12/08/09 — Month left before taxes overdue

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Month left before taxes overdue

By Steve Herring
Published in News on December 8, 2009 1:46 PM

Wayne County taxpayers have about a month left in which to pay their 2009 property taxes without facing any penalties.

The deadline is Jan. 5 at 5 p.m. The late penalty starts the next day.

Residents who plan to mail their payments should ensure that it the envelope is postmarked by U.S. Postal Service equipment by 5 p.m. on Jan. 5 .

"If they mail it in and meter it with an office metering machine that does not qualify," Tax Administrator David Ward said. "The best advice is to get it to the post office, if you are waiting to the last day, early enough so they will process it and stamp it themselves."

Interest starts accruing Jan. 6 at the rate of 2 percent that day and on the first day of each following month an additional three-fourths of one percent will accrue for any outstanding balances.

County tax collections account for roughly $42 million to $43 million. The county also collects for all of the county's municipalities, with the exception of Walnut Creek.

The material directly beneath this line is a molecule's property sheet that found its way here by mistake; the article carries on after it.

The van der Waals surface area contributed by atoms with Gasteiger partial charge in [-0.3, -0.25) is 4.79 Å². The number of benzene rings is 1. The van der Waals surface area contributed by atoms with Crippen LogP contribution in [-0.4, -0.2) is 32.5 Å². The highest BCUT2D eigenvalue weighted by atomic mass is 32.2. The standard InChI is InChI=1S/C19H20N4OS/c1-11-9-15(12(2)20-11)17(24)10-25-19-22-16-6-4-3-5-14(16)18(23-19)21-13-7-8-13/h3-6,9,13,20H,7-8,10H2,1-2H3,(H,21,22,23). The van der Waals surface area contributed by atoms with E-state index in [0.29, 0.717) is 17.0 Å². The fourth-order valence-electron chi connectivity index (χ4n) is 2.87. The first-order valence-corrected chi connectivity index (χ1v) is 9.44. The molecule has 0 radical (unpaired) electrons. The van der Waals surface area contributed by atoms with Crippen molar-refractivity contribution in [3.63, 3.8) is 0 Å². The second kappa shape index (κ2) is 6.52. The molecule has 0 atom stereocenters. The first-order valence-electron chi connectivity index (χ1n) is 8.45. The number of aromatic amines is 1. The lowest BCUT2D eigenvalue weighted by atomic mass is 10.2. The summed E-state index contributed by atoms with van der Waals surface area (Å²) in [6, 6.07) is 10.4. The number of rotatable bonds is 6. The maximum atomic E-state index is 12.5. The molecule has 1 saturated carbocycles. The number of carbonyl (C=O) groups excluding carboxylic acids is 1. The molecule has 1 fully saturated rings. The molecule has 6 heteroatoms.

Ward said it would be premature to predict how the collections will go.

"This time of year it is really early," he said. "At any given time, things are going to be up and down, the reason being we have a lot of mortgage companies. A lot of people have escrow accounts. They (companies) send those to us basically en masse and times vary each year when they send them in.

Ward said the tax office likes to have them as soon as possible, but that the deliveries vary. He noted that even with the economic downturn that last year's collection rate was down by just .32 percent.

"That is not bad given the economy we were in and what we were faced with and the challenges we had last year," Ward said.

Ward said his office is willing to work with taxpayers who are having difficulties paying their taxes. However, in some cases, the county has had to use forced collections.

"We can attach wages, bank accounts and we can attach rents for rental properties and things like that," Ward said.

The county also can foreclose on property. However, that is usually the county's last resort, Ward said.

"Each year we do forced collections quite a bit," Ward said. "What we suggest to folks -- it is too late in the year to do it now -- we have people who come in who may be on a fixed income or elderly or whatever the situation and say they have a hard time coming up with the money at the end of the year.

"We tell them you know about what your house and lot cost each year in taxes. First of all if you are behind and delinquent, we want to get up caught up and in short order."

Ward suggests people use that information to set up a plan to pay on the taxes throughout the year so they will not be faced with a large payment at the end of the year.

Ward said several hundred people do so each year because it is easier to do.

"We will be glad to work with them," he said. "But then again, I always try to specify that if you are late on your taxes we need to get the caught up first."